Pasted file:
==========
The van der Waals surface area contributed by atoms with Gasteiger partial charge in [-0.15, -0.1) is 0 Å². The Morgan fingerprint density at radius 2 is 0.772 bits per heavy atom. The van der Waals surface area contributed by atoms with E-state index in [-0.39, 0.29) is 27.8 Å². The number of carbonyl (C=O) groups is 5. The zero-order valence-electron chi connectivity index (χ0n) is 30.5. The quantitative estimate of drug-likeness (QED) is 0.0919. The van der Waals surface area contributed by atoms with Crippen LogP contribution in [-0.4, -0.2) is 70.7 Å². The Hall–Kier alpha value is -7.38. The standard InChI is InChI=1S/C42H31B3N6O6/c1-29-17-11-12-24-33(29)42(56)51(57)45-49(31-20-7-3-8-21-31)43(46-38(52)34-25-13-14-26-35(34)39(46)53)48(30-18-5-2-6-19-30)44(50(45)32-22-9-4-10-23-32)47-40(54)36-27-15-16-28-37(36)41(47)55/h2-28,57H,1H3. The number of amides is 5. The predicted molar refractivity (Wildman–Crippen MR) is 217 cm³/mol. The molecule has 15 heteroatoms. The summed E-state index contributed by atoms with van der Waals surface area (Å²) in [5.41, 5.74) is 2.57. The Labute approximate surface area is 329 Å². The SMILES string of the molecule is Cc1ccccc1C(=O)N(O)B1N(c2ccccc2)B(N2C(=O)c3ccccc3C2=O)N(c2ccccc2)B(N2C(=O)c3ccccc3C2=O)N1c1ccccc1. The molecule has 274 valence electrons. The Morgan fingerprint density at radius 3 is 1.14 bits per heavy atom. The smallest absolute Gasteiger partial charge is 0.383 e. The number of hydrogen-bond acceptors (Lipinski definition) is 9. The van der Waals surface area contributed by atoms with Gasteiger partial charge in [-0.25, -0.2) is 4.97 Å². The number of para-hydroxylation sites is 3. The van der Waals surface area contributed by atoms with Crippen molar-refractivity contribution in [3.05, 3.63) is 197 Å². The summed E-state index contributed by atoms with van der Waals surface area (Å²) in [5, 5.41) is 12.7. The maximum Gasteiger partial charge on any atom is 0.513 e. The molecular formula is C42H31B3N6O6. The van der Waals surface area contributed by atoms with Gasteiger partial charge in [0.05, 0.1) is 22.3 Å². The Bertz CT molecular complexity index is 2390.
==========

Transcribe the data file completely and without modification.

The van der Waals surface area contributed by atoms with Gasteiger partial charge in [-0.15, -0.1) is 0 Å². The Morgan fingerprint density at radius 2 is 0.772 bits per heavy atom. The van der Waals surface area contributed by atoms with E-state index in [-0.39, 0.29) is 27.8 Å². The number of carbonyl (C=O) groups is 5. The zero-order valence-electron chi connectivity index (χ0n) is 30.5. The quantitative estimate of drug-likeness (QED) is 0.0919. The van der Waals surface area contributed by atoms with Crippen LogP contribution in [-0.4, -0.2) is 70.7 Å². The Hall–Kier alpha value is -7.38. The standard InChI is InChI=1S/C42H31B3N6O6/c1-29-17-11-12-24-33(29)42(56)51(57)45-49(31-20-7-3-8-21-31)43(46-38(52)34-25-13-14-26-35(34)39(46)53)48(30-18-5-2-6-19-30)44(50(45)32-22-9-4-10-23-32)47-40(54)36-27-15-16-28-37(36)41(47)55/h2-28,57H,1H3. The number of amides is 5. The predicted molar refractivity (Wildman–Crippen MR) is 217 cm³/mol. The molecule has 15 heteroatoms. The summed E-state index contributed by atoms with van der Waals surface area (Å²) in [5.41, 5.74) is 2.57. The Labute approximate surface area is 329 Å². The SMILES string of the molecule is Cc1ccccc1C(=O)N(O)B1N(c2ccccc2)B(N2C(=O)c3ccccc3C2=O)N(c2ccccc2)B(N2C(=O)c3ccccc3C2=O)N1c1ccccc1. The molecule has 274 valence electrons. The Morgan fingerprint density at radius 3 is 1.14 bits per heavy atom. The smallest absolute Gasteiger partial charge is 0.383 e. The number of hydrogen-bond acceptors (Lipinski definition) is 9. The van der Waals surface area contributed by atoms with Gasteiger partial charge in [-0.25, -0.2) is 4.97 Å². The number of para-hydroxylation sites is 3. The van der Waals surface area contributed by atoms with Crippen molar-refractivity contribution in [3.05, 3.63) is 197 Å². The summed E-state index contributed by atoms with van der Waals surface area (Å²) in [5, 5.41) is 12.7. The maximum Gasteiger partial charge on any atom is 0.513 e. The molecular formula is C42H31B3N6O6. The van der Waals surface area contributed by atoms with Gasteiger partial charge in [0.05, 0.1) is 22.3 Å². The Bertz CT molecular complexity index is 2390.